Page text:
Outrage over lack of tests in Southwark forcing children off school – even as testing centres stand empty

Josh Salisbury (24 September, 2020)

Burgess Park testing centre is empty - while desperate parents ring up the town hall begging for tests

39163Burgess Park testing centre stands largely empty

Children in Southwark are being forced off school because of a lack of tests, even though nearby testing centres are largely empty.

Despite having missed months of education over lockdown, and returning only to classes in full this month, some children are forced to stay at home because it is impossible to tell if their symptoms are coronavirus or not.

The council’s new deputy leader, Cllr Jasmine Ali, blasted the government’s handling of testing capacity, saying the Johnson government had “squandered the summer.”

“They promised us ‘track and trace’, and they just haven’t delivered it,” said Cllr Ali, who also has responsibility for schools.

“Parents and schools have been working brilliantly together, but the government has let us down. Parents are literally calling me up, asking if I’ve got any tests kicking around the town hall.”

Staff are also affected, with the council aware of cases of school staff asked to travel to Leicester to get a test, she said.

Others, as was the case in previous weeks, were told by the government’s online tool to go to Scotland. “It’s shocking really, I’m so angry about this,” she said.

Southwark Council deputy leader, Jasmine Ali

One frustrated parent who spoke to the News summed up the situation even more bluntly: “It’s a s**t show.”

Lydia Bell, 44, has a daughter aged nine who attends a primary school in Peckham. Speaking last Friday, Ms Bell had spent “every waking moment” in the previous 48 hours trying to get a test for her daughter. “I’m having to drive around south London with a child who’s not feeling well,” she said. “It’s a joke.”

The mother had been given a test through the government’s online booking tool for a centre in Catford, but was not emailed a code needed to prove the booking – a glitch which affected numerous people that day.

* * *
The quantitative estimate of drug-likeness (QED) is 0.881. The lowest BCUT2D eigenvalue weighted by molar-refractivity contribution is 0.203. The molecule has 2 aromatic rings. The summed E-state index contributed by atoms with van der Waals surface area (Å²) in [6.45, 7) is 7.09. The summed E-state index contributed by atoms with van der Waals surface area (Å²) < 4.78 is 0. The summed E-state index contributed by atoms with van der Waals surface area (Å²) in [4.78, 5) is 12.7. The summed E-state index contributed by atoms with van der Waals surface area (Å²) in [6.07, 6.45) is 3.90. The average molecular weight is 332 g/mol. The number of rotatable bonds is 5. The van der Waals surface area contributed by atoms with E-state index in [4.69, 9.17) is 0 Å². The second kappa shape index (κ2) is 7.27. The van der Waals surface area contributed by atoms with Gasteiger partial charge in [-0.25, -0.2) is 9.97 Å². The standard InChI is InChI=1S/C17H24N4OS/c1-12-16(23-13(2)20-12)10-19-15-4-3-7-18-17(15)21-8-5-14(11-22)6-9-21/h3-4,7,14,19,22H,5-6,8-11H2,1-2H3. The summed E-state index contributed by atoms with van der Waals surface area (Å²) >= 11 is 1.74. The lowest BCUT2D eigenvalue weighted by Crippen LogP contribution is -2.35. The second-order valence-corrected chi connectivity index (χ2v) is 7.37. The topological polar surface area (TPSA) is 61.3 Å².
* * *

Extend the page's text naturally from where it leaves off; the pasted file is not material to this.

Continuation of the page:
“They turned away 200 cars, it was complete pandemonium, nobody was sent their codes,” she said.

Desperate for a test, she then went to the large testing site at Greenwich’s O2, armed with a code for an address in Scotland – a workaround others have successfully tried in previous weeks. It did not work.

“It was empty, there was nobody there,” she said. “They’ve got capacity, but they’re turning people away. The guy on the door, he said, ‘it’s really wrong, I feel sorry for you.’”

The problem is affecting a substantial number of pupils.

Compass School students in Bermondsey sit two metres apart

The principal of Bermondsey’s Compass School, Marcus Huntley, estimated that around five per cent of his students had been forced to stay at home explicitly because parents can’t get a test.

“There has to be that quick turnaround of testing,” he said. “Parents are struggling with navigating the guidance in terms of a continuous cough and a temperature.  It’s just understanding how this differs from a case of the sniffles.”

Meanwhile, a mobile testing centre in Burgess Park stands largely empty despite heavy demand for tests, because appointments can only be pre-booked online.

But in a Catch-22, the government tool regularly doesn’t allow locals to book a test.

Southwark’s Cllr Evelyn Akoto, who leads on public health, said: “Went in to speak with staff at the Burgess Park test centre, as to why there’s no one there, and as I thought.  The government has intervened and as of last Sunday you are not able to walk in – you now have to book an appointment via a website that can’t keep up with demand.”

She added that staff at the centre were “equally frustrated at the absolute farce of a system.”

The government has pledged to get a handle on the testing crisis, but health secretary Matt Hancock has warned it could take weeks to fix.

Dido Harding, the head of NHS Track and Trace, said last week none of the government’s modelling had predicted a surge of demand in September.

“I don’t think anybody was expecting to see the real sizeable increase in demand that we’ve seen over the last few weeks,” she told a committee of MPs.

“So none of the modelling was expecting that, and that’s why we all need to think really hard about how we prioritise the use of these tests.”

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